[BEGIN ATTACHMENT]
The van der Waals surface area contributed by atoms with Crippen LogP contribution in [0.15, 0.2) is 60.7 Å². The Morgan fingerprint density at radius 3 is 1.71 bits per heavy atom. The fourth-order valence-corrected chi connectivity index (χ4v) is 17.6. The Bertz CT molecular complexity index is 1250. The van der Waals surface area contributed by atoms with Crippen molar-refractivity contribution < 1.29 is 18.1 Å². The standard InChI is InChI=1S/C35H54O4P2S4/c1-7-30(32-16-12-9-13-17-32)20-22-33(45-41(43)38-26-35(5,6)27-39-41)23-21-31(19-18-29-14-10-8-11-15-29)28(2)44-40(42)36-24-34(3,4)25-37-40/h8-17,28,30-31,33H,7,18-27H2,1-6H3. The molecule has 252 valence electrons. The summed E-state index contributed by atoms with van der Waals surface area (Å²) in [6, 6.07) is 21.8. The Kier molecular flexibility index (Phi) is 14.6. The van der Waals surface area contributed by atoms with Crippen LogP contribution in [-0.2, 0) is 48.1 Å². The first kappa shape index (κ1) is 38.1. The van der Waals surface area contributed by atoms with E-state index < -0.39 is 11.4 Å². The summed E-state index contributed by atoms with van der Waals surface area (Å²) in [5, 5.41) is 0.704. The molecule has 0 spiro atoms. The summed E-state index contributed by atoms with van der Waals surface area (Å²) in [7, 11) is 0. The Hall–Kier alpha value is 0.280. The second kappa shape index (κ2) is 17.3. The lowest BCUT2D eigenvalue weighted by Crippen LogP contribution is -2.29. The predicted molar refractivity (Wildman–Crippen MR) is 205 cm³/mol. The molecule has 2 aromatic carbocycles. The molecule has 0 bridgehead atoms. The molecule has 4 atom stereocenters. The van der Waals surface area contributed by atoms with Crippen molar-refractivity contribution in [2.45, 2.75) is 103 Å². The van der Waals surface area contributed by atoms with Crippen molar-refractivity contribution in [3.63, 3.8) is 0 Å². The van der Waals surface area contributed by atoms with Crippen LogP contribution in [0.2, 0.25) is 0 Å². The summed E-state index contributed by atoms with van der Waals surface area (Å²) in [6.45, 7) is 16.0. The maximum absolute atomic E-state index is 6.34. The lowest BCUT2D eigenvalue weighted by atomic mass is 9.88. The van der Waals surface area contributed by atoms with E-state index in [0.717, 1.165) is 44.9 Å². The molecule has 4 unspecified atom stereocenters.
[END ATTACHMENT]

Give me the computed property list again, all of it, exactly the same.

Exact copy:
The van der Waals surface area contributed by atoms with Crippen LogP contribution in [0.15, 0.2) is 60.7 Å². The Morgan fingerprint density at radius 3 is 1.71 bits per heavy atom. The fourth-order valence-corrected chi connectivity index (χ4v) is 17.6. The Bertz CT molecular complexity index is 1250. The van der Waals surface area contributed by atoms with Crippen molar-refractivity contribution < 1.29 is 18.1 Å². The standard InChI is InChI=1S/C35H54O4P2S4/c1-7-30(32-16-12-9-13-17-32)20-22-33(45-41(43)38-26-35(5,6)27-39-41)23-21-31(19-18-29-14-10-8-11-15-29)28(2)44-40(42)36-24-34(3,4)25-37-40/h8-17,28,30-31,33H,7,18-27H2,1-6H3. The molecule has 252 valence electrons. The summed E-state index contributed by atoms with van der Waals surface area (Å²) in [6, 6.07) is 21.8. The Kier molecular flexibility index (Phi) is 14.6. The van der Waals surface area contributed by atoms with Crippen LogP contribution in [-0.2, 0) is 48.1 Å². The first kappa shape index (κ1) is 38.1. The van der Waals surface area contributed by atoms with E-state index < -0.39 is 11.4 Å². The summed E-state index contributed by atoms with van der Waals surface area (Å²) in [5, 5.41) is 0.704. The molecule has 0 spiro atoms. The summed E-state index contributed by atoms with van der Waals surface area (Å²) in [7, 11) is 0. The Hall–Kier alpha value is 0.280. The second kappa shape index (κ2) is 17.3. The lowest BCUT2D eigenvalue weighted by Crippen LogP contribution is -2.29. The predicted molar refractivity (Wildman–Crippen MR) is 205 cm³/mol. The molecule has 2 aromatic carbocycles. The molecule has 0 bridgehead atoms. The molecule has 4 atom stereocenters. The van der Waals surface area contributed by atoms with Crippen molar-refractivity contribution in [2.45, 2.75) is 103 Å². The van der Waals surface area contributed by atoms with Crippen molar-refractivity contribution in [3.63, 3.8) is 0 Å². The van der Waals surface area contributed by atoms with Crippen LogP contribution in [0.2, 0.25) is 0 Å². The summed E-state index contributed by atoms with van der Waals surface area (Å²) in [6.45, 7) is 16.0. The maximum absolute atomic E-state index is 6.34. The lowest BCUT2D eigenvalue weighted by atomic mass is 9.88. The van der Waals surface area contributed by atoms with E-state index in [0.717, 1.165) is 44.9 Å². The molecule has 4 unspecified atom stereocenters.